It’s that exciting time of the year again where you are organising the work Christmas party. Even though it’s the season of free spirit, you may want to retain some degree of control.
Christmas parties are often where many acts of misconduct take place, some of which are mentioned below. You should take reasonable steps to prevent such acts taking place, especially when employers are vicariously liable for the actions of their employees at office parties.
Even though the party is to be held outside normal working hours, many workplace policies will still apply – the Christmas party is like an extension of working hours. As an employer, it is your duty to remind your employees of these rules.
We would like to give you the following tips:
Having an open bar?
Whilst you may want to be generous and provide free drinks for employees, an open bar can lead to excessive alcohol consumption and increase the chance of misconduct, and believe it or not, many tribunal claims being made against your business. Ensure you have enough soft drinks and water available. As you have a duty of care to your employees, you should advise them in advance that drink driving is not acceptable and that they should have their travel arranged for after the party.
Remember to keep an eye out for the office junior. Those under the age of 18 cannot drink and will be in breach of the law.
Employers should make it clear that excessive alcohol consumption, fighting, other unwanted conduct and will not be tolerated. Employers should highlight that any such behaviour could lead to a formal disciplinary.
Sometimes a joke can get out of order, even though it is meant to be in good fun. Employees should be reminded of what is classed as discrimination. When planning the party, consider the religious views your employees may hold. Ensure that there is a choice of non – alcoholic drinks and ensure that there is a choice of vegetarian foods.
Also, do not pressurise an employee to attend the Christmas Party if they cannot attend due to religious reasons.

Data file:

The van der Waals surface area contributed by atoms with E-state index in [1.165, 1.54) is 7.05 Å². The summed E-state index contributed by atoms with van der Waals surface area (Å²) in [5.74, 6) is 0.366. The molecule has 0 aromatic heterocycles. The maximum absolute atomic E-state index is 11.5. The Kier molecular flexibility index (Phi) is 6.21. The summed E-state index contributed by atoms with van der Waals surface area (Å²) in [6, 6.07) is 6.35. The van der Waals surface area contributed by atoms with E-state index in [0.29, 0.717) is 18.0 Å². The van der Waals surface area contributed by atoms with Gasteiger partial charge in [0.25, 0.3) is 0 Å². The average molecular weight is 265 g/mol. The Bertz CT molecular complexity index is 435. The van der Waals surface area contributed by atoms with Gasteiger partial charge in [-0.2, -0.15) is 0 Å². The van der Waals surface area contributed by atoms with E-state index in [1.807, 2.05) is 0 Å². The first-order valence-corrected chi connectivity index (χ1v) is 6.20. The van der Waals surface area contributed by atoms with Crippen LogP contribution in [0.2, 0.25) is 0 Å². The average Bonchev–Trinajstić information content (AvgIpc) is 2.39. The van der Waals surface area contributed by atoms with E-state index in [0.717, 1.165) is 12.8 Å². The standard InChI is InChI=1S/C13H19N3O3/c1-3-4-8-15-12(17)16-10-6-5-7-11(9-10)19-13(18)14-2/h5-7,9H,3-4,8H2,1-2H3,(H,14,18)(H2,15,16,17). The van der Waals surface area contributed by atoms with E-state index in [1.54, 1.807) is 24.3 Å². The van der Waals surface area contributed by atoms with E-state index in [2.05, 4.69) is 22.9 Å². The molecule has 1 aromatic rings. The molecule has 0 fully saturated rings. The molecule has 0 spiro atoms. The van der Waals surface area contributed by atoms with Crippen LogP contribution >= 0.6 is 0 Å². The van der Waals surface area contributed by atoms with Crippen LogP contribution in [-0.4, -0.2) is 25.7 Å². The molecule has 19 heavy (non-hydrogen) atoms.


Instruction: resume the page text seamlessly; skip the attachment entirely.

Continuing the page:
Mistletoe at a party may be dangerous. Some employees may laugh off a pass made at them, others may not.
There have been many claims that have been made against a company for sex discrimination and/or harassment from such acts having taken place at a work Christmas party.
Employees should be reminded of the policies and procedures which the company hold on Discrimination. The employer will also be in a good position having these policies in place should as they will know how to deal with the situation at hand.
Don’t give false promises
Promising an employee a pay rise or promotion is not a good idea at a Christmas Party. You need to ensure you manage the employee’s expectations. If you don’t live up to the promise, the employee may easily resign having been grieved by the situation, and you may have a potential constructive unfair dismissal claim against you.
Should the party be held mid-week and employees are expected to be back in the office bright and early the next day, ensure employees are aware that their absence will be monitored and that disciplinary action could be taken, should they not come to work.
Ensure that there are non-alcoholic drinks and plenty of food available at the Christmas Party.
Employers should also be vigilant of employees who may still be under the influence of alcohol, especially if they will be driving or operating machinery as part of their job.
Should you have an employment law related query, please contact one of our expert lawyers on 0207 959 2358 now.
From all at Davenport solicitors, have a very Merry Christmas!